Horticulture Showcase

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List of industry terms

When you are looking for a job or starting work in horticulture, you will come across workplace terms that you may not know. If you have never heard of a TFN or an ABN or an award, read on! These are terms that growers should know too. 

ABN

Australian Business Number. You need an ABN to run a business in Australia, including when working as an independent contractor. Only certain types of activities external-icon.png are eligible for an ABN. Search ABNs on the ABN Look Up external-icon.png.

ABR

Australian Business Register. Contains a record of all ABNs. Search ABNs on ABN Look Up external-icon.png.

Annual leave

Annual leave allows an employee to be paid while having time off from work. Other known term: holiday pay.

ATO

Australian Taxation Office external-icon.png. The ATO manages the tax system in Australia and superannuation legislation.

Award

An award is a legal document that outlines the wages and conditions of employment for employees that are covered by it within a particular industry or occupation. Other known term: modern award. Workers in the horticulture industry are usually covered by the Horticulture Award or Wine Industry Award.

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Casual

An employee who is employed by the hour or day as needed by the employer and paid a casual loading. Not to be confused with an 'independent contractor' who is self-employed.

Deduction

A deduction occurs when an employer takes money out of an employee’s pay before it is paid to them. There are limited situations when this is allowed.

Employee

A person that’s hired to provide a service to a company either on a full-time, part-time or casual basis in exchange for payment. Other known terms: staff.

Employment services provider

A government funded recruitment agency external-icon.png to help recruit and refer workers for harvest work in certain regions.

Enterprise agreement

An enterprise agreement sets out minimum employment conditions and can apply to one business or a group of businesses.

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Fair Work Act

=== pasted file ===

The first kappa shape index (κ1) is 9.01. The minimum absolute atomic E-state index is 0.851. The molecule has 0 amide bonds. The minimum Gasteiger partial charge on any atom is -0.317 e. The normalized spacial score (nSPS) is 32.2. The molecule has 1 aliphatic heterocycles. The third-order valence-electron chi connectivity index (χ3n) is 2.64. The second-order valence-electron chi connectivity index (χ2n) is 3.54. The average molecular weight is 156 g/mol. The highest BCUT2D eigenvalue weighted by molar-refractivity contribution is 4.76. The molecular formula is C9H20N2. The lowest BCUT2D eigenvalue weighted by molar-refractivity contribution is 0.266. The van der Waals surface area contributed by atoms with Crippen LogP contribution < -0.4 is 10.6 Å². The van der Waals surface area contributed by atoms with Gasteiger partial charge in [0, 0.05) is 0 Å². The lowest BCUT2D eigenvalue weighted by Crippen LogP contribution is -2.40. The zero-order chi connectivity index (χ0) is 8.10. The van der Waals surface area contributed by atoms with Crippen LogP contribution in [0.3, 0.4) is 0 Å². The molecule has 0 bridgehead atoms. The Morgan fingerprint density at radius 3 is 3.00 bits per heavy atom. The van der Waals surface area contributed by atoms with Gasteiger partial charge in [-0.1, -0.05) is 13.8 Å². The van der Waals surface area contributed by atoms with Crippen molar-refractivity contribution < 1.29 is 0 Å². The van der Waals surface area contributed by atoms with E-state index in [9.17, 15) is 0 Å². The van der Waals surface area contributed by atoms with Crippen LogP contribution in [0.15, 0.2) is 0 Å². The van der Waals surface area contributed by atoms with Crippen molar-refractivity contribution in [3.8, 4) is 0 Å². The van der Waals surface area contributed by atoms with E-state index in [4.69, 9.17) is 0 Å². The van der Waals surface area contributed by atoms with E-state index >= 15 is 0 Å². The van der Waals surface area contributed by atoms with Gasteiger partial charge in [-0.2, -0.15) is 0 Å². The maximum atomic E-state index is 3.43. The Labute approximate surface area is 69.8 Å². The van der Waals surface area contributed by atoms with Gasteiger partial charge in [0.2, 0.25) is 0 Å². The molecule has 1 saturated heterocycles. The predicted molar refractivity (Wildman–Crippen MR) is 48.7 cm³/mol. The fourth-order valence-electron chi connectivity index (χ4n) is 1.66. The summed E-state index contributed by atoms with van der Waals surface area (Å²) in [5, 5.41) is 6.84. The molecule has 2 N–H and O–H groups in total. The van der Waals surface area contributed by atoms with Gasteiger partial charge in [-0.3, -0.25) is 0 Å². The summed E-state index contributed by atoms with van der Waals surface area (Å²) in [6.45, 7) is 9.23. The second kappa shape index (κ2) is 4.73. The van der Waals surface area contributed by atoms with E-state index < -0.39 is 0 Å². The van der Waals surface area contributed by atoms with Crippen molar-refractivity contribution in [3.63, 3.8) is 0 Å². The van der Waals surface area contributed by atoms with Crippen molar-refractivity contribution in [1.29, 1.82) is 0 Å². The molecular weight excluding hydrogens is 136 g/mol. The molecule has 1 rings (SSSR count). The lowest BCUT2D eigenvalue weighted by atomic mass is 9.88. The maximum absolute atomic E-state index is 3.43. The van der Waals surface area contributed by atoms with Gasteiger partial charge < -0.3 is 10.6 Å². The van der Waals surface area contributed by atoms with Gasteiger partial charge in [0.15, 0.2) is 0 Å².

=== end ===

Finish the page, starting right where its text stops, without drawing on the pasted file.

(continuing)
The main employment law in Australia – the Fair Work Act 2009 (Cth).

Fair Work Commission (the Commission)

Australia’s national workplace relations tribunal. The Fair Work Commission external-icon.png was established by the Fair Work Act and is responsible for administering the Fair Work Act. Its role includes making and varying awards, approving registered agreements, setting minimum wages, and dealing with a range of disputes including unfair dismissal claims. Previously known as: Fair Work Australia.

Fair Work Ombudsman

An independent Australian Government agency created by the Fair Work Act, whose role is to promote harmonious, productive and cooperative workplace relations and ensure compliance with Australian workplace laws. Other known term: Office of the Fair Work Ombudsman.

Harvest Labour Services

An Australian Government program external-icon.png to support the recruitment and supply of workers to do harvest work in certain regional locations.

Harvest Trail

The government’s harvest trail website external-icon.png links job seekers with harvest jobs Australia-wide and provides tips for working in the horticulture industry. Also refers to travelling from one region to the next, as each new crop is ready for harvest.

Horticulture Award

The Horticulture Award sets the pay rates for most horticulture workers, including those picking, packing, planting, pruning etc. fruit and vegetables.

Hourly rate

A rate of pay based on the number of hours worked and the time when the work is done. 

Independent contractor

An individual worker who is self-employed and provides services to clients. They operate differently to employees and are seen as owners who run their own business. It can also mean a small business that subcontracts to another business to do work (e.g. a small cleaning business). Other known term: contractor or subcontractors (subbies). For more information including on the difference between contractors and employees, go to our Independent contractor page.

Labour hire

A business that employs workers and supplies them to do work for a host or client business (e.g. a host farm).

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Minimum pay

The legal minimum rate of pay employers need to pay employees. Most often set by an award.

National Employment Standards (NES)

The 10 minimum entitlements that have to be provided to all employees.

Pay slip

A record of pay that employers must provide to employees within one working day of paying them.

Personal leave

Paid leave taken when an employee can’t go to work because they are ill or injured. Also called sick leave.

Piecework rate

A rate of pay paid to an employee based on an amount picked, packed or pruned by the employee. It is a method of payment that is paid instead of an hourly rate.

Pieceworker

An employee who is paid based on a piecework rate.

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Superannuation (also known as ‘super’)

A payment external-icon.png that an employer makes to support a worker’s retirement. Migrant workers may be able to claim their super external-icon.png as a ‘departing Australia super payment’ (DASP) when they leave Australia.

Tax

Income tax or other types of tax are paid from money an employee receives, such as salary and wages, welfare payments, investment income from rent, interest and dividends, and profits from selling shares or property.

Tax file number (TFN)

A TFN external-icon.png is a personal reference number in the tax and super systems. A TFN is an important part of an employee’s tax and super records as well as their identity. An employee doesn’t have to have a TFN, but without one they pay more tax.

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